Texas Lawmakers Consider Suicide Training for School Staff

Jul 2013

In 2011, a law passed requiring the Texas Department of State Health Services and Texas Education Agency to compile a list of suicide prevention programs. Now, the Dallas News reports that another law awaits approval from the governor. The new law would require school districts to train staff members to be alert for the signs of mental illness or suicidal tendencies. If staff members noticed potential problems, they would be required to notify parents or guardians that they suspected an increased suicide risk.

Our Dallas suicide lawyers know that suicide is a major problem among teens and that the more people looking out for signs of suicide, the better the chances that suicide can be prevented. Hopefully, the governor will sign the law requiring suicide prevention training among school staff members. But in the meantime some schools have already begun implementing suicide prevention programs ahead of the law’s passage in order to better protect their students.

Suicide Prevention Programs Aim to Protect Students

After the Texas Department of State Health Services and the Texas Education Agency compiled their list of recommended suicide prevention programs, school districts in the state began adopting the programs that were suggested or began implementing their own program.

Several of these school districts, including Rockwall ISD, are located in North Texas. Unfortunately, despite these policies, two Rockwall students, including a high school freshman and an eighth grader, recently took their own lives.  These deaths, however, do not mean that the existing suicide prevention programs have not been effective at saving other teenagers.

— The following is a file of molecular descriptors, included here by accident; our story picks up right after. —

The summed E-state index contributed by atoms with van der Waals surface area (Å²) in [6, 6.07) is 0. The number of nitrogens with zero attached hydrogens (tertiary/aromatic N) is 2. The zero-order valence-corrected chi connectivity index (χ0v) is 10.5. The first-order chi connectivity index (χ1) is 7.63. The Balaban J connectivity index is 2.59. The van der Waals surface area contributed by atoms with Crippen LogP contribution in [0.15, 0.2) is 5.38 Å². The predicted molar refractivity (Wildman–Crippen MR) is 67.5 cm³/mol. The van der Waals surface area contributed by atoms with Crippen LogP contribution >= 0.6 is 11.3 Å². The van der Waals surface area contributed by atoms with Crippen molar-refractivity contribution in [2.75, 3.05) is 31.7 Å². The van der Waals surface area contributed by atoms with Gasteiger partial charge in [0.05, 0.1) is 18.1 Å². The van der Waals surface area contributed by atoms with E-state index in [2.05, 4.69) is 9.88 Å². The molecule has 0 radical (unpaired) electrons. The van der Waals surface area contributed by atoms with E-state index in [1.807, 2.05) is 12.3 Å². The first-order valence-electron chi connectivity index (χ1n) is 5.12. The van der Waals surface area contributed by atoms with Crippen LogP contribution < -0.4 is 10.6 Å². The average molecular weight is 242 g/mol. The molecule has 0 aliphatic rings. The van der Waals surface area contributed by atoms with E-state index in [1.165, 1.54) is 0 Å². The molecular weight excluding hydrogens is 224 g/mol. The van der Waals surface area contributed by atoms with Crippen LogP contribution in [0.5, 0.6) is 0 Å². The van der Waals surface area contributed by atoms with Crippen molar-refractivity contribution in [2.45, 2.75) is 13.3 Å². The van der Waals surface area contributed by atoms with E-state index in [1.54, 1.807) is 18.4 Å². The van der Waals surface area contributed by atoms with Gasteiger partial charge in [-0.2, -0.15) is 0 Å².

Suicide is a major issue in Texas, with 398 young people between the ages of 15 and 24 dying by suicide in 2010.  During that same year, another 22 young people between the ages of 5 and 14 died by suicide.  This is a high number of youth suicides and even one death is a tragedy for parents and for the community at large.

Taking action to prevent further deaths and to reduce the number of kids who lose their lives is essential and teachers and school professionals who spend a lot of time with kids can provide important assistance in recognizing the signs that something is wrong.

Rep. Garnet Coleman, a sponsor of the current bill that would require staff training, has acknowledged that no program can completely prevent suicides. However, he believes that Texas cannot afford to do nothing and that services for the mentally ill need to be increased along with education about suicide and its risk factors.

Coleman wrote the current bill on staff training in 2011 and indicated that those in state government believe that the best way to attack the high suicide rate is “to have eyes – and more trained eyes.” A requirement that teachers and school staff learn about suicide prevention would provide these additional eyes and could hopefully help to reduce the number of young people who lose their lives before they even really begin.

If you lost a loved  one to suicide, contact the Dallas Law Offices of Skip Simpson, dedicated to holding mental health counselors accountable. Call  214-618-8222.

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